Piraeus (Ancient Greek: Peiraiefs) is a city of Attica and the most important port of Greece and the East Mediterranean coast. The municipality of Piraeus constitutes the third biggest municipality and settlement in Greece having a population of 175.697 according to the census of 2001 while its extent reaches to 10.9 square metres. The wider area of Piraeus includes the homonymous municipality and six more municipalities-suburbs with a total population of 466.065 and an extent of 50.4 square metres. It constitutes the southwest urban part of the Athens, part of the capital-city region. The centre of Piraeus is 12 kilometres far from the centre of Athens being the historic seaport of the capital of Attica while the municipality constitutes the centre of the Piraeus Prefecture that is part of the Hyper-Prefecture of Athens and Piraeus
The area of Piraeus seems to have been inhabited since the Neolithic Era reaching its peak during the Classical Era when it was first declared as a municipality, more specifically being one of the municipalities of Ancient Athens, chosen to be the seaport of the Athens city-state. A long period of decay followed when Piraeus was occasionally deserted reaching the 19th century when Athens became the capital of the newly formed country of Greece and Piraeus started developing again. Its population steadily grew following the premium urban design of the city based on the system that Ippodamus from Miletus initially applied when designing Ancient Piraeus, a system that remains a prototype of urban design. Actually, in 1832, Piraeus was nominated by Gutensohn, the architect of Ludwig I of Bavaria, to become the capital of Greece progressively extending to Athens but eventually the reverse happened since Athens was the city chosen to become the capital of Greece and after a while Piraeus integrated in the capital region.
Nowadays, Piraeus is the biggest industrial centre of the country while on the same time the biggest port in Europe and the third biggest port in the whole world based on travelling records, a fact that makes the municipality of Piraeus the largest commercial centre of the Greek Economy. Piraeus is the link of mainland Greece with the islands of the Aegean Sea. As part of the Athenian urban complex, there are plenty of transportation means in service i.e. buses, trolleys, suburban railway, tram, metro (for the time being the old line of the underground railway is the one available but in the future there is going to be a new extended line of the metro) while it is also connected to the central railway network of the country.
A number of signs, ancient tomb findings, foundations of temples, houses, buildings, walls and ancient port structures, in combination with texts from ancient authors referring to Piraeus (such as Thucydides, Xenophon, Aristotle, Plutarch, Isocrates, Plato, Lycurgus, Demosthenes, Herodotus and Polydeukis) constitute direct sources for studying the history and the topography of the city. The first to write about Attica was Diodoros the ‘traveller’ (4th century BC) followed by Iliodoros who wrote about 15 books referring to the monuments of Athens.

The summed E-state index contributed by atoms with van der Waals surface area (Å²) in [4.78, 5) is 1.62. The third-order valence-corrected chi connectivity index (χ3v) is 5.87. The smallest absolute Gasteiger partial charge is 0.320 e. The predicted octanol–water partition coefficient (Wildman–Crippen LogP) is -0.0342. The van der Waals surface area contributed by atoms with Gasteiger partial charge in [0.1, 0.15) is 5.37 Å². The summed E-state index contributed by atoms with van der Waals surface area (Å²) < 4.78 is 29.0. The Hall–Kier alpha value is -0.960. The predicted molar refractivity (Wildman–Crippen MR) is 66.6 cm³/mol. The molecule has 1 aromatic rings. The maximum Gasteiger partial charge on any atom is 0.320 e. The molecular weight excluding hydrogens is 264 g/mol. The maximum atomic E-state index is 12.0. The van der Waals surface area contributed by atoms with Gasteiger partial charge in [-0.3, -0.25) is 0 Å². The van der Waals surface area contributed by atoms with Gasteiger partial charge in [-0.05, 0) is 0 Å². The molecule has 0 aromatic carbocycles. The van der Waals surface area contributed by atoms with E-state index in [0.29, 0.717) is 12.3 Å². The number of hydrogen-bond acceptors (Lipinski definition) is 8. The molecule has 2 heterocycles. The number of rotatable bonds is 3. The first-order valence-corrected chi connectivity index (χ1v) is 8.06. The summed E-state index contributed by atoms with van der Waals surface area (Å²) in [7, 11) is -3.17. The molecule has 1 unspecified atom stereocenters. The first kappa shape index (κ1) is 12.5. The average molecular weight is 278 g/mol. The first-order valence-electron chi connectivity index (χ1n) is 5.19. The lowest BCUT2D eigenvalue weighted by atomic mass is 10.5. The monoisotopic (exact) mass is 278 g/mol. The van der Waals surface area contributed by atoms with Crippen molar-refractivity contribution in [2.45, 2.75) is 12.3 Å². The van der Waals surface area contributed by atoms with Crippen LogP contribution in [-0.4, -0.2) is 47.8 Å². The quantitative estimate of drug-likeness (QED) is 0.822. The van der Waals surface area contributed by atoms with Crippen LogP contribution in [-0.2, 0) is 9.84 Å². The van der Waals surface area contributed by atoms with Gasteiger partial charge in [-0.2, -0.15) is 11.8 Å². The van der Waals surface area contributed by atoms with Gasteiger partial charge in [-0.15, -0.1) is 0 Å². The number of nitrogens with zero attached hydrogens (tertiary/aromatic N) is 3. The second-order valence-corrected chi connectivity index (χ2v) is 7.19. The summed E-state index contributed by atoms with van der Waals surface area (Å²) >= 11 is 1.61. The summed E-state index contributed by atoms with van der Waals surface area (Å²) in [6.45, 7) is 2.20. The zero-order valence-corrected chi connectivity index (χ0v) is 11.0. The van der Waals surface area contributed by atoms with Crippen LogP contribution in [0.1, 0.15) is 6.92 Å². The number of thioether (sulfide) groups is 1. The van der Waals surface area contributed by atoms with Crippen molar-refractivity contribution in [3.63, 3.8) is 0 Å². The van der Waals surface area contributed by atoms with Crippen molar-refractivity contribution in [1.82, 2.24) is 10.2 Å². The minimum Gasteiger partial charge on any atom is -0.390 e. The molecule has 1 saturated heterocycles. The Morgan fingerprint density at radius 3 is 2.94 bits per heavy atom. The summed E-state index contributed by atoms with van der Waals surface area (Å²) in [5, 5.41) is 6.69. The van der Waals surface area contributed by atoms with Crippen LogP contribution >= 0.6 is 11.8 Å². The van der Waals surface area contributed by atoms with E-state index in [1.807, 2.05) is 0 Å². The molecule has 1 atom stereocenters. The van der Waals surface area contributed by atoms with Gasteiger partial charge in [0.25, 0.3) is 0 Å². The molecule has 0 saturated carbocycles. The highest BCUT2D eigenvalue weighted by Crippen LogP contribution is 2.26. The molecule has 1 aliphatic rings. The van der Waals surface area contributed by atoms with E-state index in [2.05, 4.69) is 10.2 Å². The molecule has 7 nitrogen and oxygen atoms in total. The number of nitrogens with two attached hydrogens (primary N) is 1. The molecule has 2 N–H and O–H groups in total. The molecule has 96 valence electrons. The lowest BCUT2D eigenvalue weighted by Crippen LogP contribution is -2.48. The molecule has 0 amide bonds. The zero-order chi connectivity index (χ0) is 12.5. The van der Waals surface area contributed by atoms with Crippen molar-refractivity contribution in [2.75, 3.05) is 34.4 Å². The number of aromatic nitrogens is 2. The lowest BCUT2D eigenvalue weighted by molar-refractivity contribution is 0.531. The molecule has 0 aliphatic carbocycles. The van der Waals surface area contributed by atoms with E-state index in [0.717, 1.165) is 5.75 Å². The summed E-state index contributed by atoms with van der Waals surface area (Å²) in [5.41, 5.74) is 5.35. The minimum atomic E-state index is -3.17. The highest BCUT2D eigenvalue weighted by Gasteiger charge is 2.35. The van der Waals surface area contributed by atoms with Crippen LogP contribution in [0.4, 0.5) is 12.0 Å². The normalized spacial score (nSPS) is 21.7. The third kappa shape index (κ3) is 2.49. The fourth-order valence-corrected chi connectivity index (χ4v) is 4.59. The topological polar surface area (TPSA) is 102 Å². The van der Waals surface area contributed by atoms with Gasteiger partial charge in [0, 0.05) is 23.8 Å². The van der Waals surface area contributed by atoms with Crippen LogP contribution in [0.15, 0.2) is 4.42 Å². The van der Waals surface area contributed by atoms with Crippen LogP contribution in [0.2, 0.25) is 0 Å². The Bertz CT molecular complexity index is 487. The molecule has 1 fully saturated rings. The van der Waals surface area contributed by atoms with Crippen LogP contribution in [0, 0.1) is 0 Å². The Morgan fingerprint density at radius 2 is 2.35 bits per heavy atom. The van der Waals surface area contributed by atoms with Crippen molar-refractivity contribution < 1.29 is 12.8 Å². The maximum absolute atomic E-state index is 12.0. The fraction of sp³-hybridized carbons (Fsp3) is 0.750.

Since antiquity the names that both the city and the port have been given at times are as follows:
1. City Names:
“Peiraiefs” (during ancient times and also the last official name of the city).
“Piraeus” (given by Stefanos Vizantios and also the last Modern Greek name of the city)
“Pireas”, “Peréas”, or “Pereás” (folk names of the city). Moreover, in texts of the previous century a number of names for the city can be encountered that differ in stress and spelling. In all cases where stress fell on the last syllable of the name, an ancient Greek stress symbol was used called ‘perispomeni’.
2. Port Names:
“Port of Piraeus” or simply “the Port” (during ancient times and also the last archaeological record).
“Kantharos” or “Port of Kantharos” (during ancient times as well).
“Kofos Port” (after the Peloponnesean War and also the last archaeological record).
“Port of Athens”.
“Port of the Lion” or more widely known as “Porto Leone”(during the 17th century a marble lion decorated the port being the first thing that the travellers could see when entering the port. The original lion was stolen by Francesco Morozini and it can now be found in Venice. Today an imitation of this lion made by the sculptor Georgio Megoula is placed at the entrance of the port.)
“Porto Drako” or “Porto Drakone”.
“Porto of Athens” (name given by Meletius).
Moreover during the Roman Era, the Middle Ages, the Venetian and the Turkish Occupation the port has taken the following names:
“Portus de Sithines”, or “Sithines”.
“Porto Leone”, or “Porto Draco”, ή “Porto Dracone”.
“Aslan Port” (before and during 1821)